BEIRUT: Former French President Francois Hollande Thursday wrapped up a two-day visit to Lebanon after meeting with top Lebanese officials to discuss matters relating to Lebanese sovereignty, the Syrian war and CEDRE reforms. Thursday morning, Hollande met President Michel Aoun at Baabda Palace to discuss Lebanon’s domestic situation and the pledged grants and soft loans made by the international community at the CEDRE conference, held in Paris last April to boost Lebanon’s infrastructure and economy.
The pair discussed Lebanon’s preparations to implement the conference’s recommendations that include reforms necessary to strengthen the Lebanese economy, according to a statement from Aoun’s office.
“Europe and France, in particular, are aware that Lebanon is a fragile country, and political support must be provided for it to avoid the negative impacts of the region,” Hollande told An-Nahar newspaper in an interview published Thursday.
Later in the day, Progressive Socialist Party leader Walid Joumblatt held a ceremony in honor of Hollande at his Mukhtara residence.
Hollande gave a speech, stating that Lebanon “represents a model to the world in a region plagued by wars. You have successfully established peace, security and unity.”
Joumblatt said Lebanon would not forget France’s support of its sovereignty. “The Syrian government refused to listen to the demands of its people, but President Hollande was the only one who took the initiative to support these demands,” he said.
Joumblatt also thanked the former French president for being “the only president on the side of the Syrian people after Barack Obama’s red line [was crossed].”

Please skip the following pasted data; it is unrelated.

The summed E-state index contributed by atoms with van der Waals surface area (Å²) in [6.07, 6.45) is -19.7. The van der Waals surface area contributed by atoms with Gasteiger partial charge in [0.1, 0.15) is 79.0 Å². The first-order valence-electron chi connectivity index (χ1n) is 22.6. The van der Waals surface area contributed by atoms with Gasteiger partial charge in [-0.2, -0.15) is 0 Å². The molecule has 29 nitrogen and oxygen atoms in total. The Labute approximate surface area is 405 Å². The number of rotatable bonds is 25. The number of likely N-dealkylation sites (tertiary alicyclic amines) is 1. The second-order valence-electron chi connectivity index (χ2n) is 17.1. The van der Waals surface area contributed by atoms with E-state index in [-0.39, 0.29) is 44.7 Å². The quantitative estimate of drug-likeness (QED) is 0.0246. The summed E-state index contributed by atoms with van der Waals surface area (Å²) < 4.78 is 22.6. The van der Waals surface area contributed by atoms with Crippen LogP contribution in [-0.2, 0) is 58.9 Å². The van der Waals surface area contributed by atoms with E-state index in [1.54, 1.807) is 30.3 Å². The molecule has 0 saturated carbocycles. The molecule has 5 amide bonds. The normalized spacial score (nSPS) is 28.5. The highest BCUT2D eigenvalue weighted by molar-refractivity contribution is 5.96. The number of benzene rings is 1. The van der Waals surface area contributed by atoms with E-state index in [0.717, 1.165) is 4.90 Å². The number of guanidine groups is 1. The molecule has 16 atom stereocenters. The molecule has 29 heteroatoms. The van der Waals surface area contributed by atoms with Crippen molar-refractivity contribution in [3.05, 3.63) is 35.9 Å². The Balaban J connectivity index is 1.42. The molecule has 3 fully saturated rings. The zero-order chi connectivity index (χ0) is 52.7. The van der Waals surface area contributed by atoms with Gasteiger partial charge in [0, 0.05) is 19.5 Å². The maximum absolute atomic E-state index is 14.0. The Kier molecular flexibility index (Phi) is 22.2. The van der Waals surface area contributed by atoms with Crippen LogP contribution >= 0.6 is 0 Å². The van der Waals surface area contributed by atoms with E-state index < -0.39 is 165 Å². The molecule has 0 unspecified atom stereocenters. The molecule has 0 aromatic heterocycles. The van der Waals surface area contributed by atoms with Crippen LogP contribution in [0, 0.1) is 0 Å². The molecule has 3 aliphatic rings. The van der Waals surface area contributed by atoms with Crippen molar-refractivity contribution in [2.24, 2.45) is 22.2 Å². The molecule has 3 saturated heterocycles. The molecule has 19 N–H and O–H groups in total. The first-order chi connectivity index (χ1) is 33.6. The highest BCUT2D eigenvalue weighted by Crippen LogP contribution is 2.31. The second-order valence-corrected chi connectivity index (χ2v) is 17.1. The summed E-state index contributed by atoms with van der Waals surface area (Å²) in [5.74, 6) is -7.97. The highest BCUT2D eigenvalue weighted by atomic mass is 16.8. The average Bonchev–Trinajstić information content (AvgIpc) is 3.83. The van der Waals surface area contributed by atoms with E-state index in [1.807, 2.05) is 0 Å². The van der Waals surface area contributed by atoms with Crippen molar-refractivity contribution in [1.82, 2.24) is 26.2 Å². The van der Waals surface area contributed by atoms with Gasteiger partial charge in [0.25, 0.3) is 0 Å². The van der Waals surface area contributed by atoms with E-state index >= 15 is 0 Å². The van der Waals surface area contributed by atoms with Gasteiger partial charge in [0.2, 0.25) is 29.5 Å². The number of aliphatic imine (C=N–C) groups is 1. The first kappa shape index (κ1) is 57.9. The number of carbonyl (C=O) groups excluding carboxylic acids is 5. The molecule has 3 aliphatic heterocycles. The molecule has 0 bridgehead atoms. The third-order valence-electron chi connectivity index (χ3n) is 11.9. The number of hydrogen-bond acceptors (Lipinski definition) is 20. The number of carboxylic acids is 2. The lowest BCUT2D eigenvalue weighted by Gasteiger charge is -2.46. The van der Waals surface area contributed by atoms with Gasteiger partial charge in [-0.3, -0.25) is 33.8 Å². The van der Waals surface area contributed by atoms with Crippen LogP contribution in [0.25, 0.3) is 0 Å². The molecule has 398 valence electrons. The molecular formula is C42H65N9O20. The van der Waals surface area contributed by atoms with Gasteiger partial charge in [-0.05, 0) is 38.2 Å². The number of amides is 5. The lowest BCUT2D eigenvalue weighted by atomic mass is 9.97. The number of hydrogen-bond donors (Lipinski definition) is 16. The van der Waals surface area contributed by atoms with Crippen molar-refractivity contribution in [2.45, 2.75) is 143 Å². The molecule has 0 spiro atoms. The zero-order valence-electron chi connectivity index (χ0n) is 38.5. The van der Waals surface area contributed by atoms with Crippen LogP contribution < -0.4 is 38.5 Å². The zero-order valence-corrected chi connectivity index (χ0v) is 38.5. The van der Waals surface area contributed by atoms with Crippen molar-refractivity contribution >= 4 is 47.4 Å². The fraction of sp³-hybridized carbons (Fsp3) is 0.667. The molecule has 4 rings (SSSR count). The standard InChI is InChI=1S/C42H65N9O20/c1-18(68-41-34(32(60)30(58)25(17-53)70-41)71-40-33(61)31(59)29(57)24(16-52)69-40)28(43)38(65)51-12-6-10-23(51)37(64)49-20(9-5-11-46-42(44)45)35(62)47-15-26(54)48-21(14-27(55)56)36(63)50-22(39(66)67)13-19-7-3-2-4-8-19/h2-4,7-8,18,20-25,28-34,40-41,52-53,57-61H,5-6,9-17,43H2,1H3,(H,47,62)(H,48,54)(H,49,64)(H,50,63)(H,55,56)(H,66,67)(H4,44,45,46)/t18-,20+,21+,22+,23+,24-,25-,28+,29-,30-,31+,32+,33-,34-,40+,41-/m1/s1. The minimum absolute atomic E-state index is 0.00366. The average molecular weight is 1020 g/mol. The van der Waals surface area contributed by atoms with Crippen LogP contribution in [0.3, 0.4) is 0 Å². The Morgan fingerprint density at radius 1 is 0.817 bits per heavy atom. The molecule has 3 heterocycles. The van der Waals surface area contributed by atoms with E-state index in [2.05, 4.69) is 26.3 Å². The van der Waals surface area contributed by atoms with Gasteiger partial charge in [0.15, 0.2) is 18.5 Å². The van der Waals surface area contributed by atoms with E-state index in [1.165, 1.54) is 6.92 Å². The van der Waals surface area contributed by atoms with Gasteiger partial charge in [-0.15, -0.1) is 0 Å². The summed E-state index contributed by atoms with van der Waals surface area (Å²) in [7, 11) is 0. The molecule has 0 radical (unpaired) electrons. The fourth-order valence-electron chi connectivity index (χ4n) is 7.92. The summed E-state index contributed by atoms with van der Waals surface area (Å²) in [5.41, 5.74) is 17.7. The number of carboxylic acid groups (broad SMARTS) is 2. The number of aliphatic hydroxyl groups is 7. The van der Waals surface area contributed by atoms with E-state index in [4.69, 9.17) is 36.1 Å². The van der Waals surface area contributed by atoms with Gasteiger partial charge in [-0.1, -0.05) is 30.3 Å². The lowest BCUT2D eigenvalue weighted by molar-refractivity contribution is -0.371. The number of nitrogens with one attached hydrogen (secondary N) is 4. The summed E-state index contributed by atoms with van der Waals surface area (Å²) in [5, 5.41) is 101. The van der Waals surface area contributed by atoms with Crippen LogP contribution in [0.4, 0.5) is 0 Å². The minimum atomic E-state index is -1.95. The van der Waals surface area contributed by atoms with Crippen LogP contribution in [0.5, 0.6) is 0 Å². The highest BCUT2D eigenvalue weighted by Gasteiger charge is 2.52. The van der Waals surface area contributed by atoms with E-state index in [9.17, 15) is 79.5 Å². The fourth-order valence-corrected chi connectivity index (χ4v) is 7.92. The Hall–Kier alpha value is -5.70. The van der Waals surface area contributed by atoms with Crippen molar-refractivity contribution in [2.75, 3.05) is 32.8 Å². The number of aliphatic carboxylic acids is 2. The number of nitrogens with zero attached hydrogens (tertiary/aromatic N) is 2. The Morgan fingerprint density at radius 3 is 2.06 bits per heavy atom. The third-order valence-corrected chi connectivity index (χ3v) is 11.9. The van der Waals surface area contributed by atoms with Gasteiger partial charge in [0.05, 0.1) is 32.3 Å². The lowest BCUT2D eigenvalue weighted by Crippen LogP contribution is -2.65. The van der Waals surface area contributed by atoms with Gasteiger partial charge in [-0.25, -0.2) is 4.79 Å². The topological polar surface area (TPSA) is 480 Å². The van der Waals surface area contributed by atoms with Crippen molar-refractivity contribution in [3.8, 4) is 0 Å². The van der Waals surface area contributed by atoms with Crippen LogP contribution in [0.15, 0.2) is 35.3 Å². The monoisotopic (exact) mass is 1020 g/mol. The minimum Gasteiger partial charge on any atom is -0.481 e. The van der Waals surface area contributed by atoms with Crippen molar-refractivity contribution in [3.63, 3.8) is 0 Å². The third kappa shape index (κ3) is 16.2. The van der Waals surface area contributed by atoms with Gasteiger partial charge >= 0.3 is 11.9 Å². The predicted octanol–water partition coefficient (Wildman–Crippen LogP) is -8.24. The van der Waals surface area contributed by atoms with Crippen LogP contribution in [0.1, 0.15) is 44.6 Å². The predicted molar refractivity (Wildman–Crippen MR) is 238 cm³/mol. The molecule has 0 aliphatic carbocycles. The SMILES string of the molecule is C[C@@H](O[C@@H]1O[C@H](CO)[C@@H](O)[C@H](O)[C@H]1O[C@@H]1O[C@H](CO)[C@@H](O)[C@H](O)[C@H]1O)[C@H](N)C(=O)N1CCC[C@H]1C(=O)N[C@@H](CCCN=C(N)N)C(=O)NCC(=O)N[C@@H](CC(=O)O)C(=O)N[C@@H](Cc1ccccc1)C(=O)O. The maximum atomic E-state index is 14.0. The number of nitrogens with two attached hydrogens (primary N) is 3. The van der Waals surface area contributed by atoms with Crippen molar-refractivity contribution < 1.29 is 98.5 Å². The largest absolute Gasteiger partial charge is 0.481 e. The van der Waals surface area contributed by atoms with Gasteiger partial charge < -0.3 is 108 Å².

Hollande was one of the most outspoken critics of the former U.S. president’s inaction following the Syrian government’s use of chemical weapons in the early years of the country’s civil war.
Hollande’s stance on Syria was also a focal point during a talk he hosted Wednesday evening at the private francophone Saint Joseph University, titled: “24 Hours in the Life of a President.”
“It’s true, I could have taken a unilateral decision [to intervene in Syria] but it wouldn’t have been backed by an international mandate nor would it have been supported by the U.S., nor by most people in France,” he said at the event.
The decision had a grave consequence, Hollande admitted, because the Syrian regime then knew that it could cross so-called red lines.
“When a red line is crossed, there must be a reaction.”
He also spoke of difficult financial years in France during his presidency, when he faced the challenges of a huge fiscal deficit.
“This is something you’re familiar with here, of course,” he said.
One student used the opportunity to gauge Hollande’s opinion on U.S. President Donald Trump’s controversial decision to move the U.S. Embassy in Israel from Tel Aviv to occupied Jerusalem.
Hollande responded that he condemned Trump’s decision as it would make a two-state solution to the Israel-Palestine conflict more difficult. The answer was met with applause from the audience.
Speaking on the “European refugee crisis,” Hollande conceded that Europe should have better supported countries that neighbor Syria, such as Jordan, Turkey and Lebanon, and which continue to host vast numbers of refugees.
“If Lebanon hadn’t accepted so many refugees, they would’ve come to Europe,” he said, adding, “it is essential to find a political solution in Syria … and facilitate the transition to a democratic election.”
Hollande praised Lebanon for being his country’s partner in the region, saying, “when France looks towards the Middle East, where does it turn its eyes? Lebanon!”
Sitting in the front row were Kataeb party leader Nadim Gemayel and Walid Joumblatt, whom Hollande referred to as his “great friend.” The pair have met on multiple occasions in the past.
In February 2017, Joumblatt visited the Elysee Palace in Paris to discuss Franco-Lebanese relations.
Following the visit, the Druze leader shared a photo of him and Hollande accompanied by the caption, “a close friend forever.”
The Daily Star